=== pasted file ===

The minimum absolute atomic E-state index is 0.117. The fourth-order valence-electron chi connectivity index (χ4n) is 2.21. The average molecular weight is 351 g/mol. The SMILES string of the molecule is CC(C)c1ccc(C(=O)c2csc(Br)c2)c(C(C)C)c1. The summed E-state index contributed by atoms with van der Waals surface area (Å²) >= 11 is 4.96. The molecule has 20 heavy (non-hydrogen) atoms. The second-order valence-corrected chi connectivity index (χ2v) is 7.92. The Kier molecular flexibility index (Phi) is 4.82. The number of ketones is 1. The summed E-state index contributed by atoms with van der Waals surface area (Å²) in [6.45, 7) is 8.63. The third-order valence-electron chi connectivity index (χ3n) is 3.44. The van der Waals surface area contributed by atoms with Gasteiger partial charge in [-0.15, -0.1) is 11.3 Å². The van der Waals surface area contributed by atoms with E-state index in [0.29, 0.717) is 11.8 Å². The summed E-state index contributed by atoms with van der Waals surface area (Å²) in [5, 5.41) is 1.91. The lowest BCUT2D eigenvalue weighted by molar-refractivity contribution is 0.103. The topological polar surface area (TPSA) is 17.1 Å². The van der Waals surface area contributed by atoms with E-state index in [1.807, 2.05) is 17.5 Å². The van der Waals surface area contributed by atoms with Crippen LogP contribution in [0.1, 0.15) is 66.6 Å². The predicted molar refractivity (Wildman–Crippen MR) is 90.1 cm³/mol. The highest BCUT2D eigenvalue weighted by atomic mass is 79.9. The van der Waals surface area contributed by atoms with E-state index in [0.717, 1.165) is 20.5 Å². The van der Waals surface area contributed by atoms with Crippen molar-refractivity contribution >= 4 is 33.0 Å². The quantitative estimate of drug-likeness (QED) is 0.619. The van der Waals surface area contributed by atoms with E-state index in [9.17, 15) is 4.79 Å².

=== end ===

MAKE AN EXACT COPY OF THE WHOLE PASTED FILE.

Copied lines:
The minimum absolute atomic E-state index is 0.117. The fourth-order valence-electron chi connectivity index (χ4n) is 2.21. The average molecular weight is 351 g/mol. The SMILES string of the molecule is CC(C)c1ccc(C(=O)c2csc(Br)c2)c(C(C)C)c1. The summed E-state index contributed by atoms with van der Waals surface area (Å²) >= 11 is 4.96. The molecule has 20 heavy (non-hydrogen) atoms. The second-order valence-corrected chi connectivity index (χ2v) is 7.92. The Kier molecular flexibility index (Phi) is 4.82. The number of ketones is 1. The summed E-state index contributed by atoms with van der Waals surface area (Å²) in [6.45, 7) is 8.63. The third-order valence-electron chi connectivity index (χ3n) is 3.44. The van der Waals surface area contributed by atoms with Gasteiger partial charge in [-0.15, -0.1) is 11.3 Å². The van der Waals surface area contributed by atoms with E-state index in [0.29, 0.717) is 11.8 Å². The summed E-state index contributed by atoms with van der Waals surface area (Å²) in [5, 5.41) is 1.91. The lowest BCUT2D eigenvalue weighted by molar-refractivity contribution is 0.103. The topological polar surface area (TPSA) is 17.1 Å². The van der Waals surface area contributed by atoms with E-state index in [1.807, 2.05) is 17.5 Å². The van der Waals surface area contributed by atoms with Crippen LogP contribution in [0.1, 0.15) is 66.6 Å². The predicted molar refractivity (Wildman–Crippen MR) is 90.1 cm³/mol. The highest BCUT2D eigenvalue weighted by atomic mass is 79.9. The van der Waals surface area contributed by atoms with E-state index in [0.717, 1.165) is 20.5 Å². The van der Waals surface area contributed by atoms with Crippen molar-refractivity contribution >= 4 is 33.0 Å². The quantitative estimate of drug-likeness (QED) is 0.619. The van der Waals surface area contributed by atoms with E-state index in [9.17, 15) is 4.79 Å².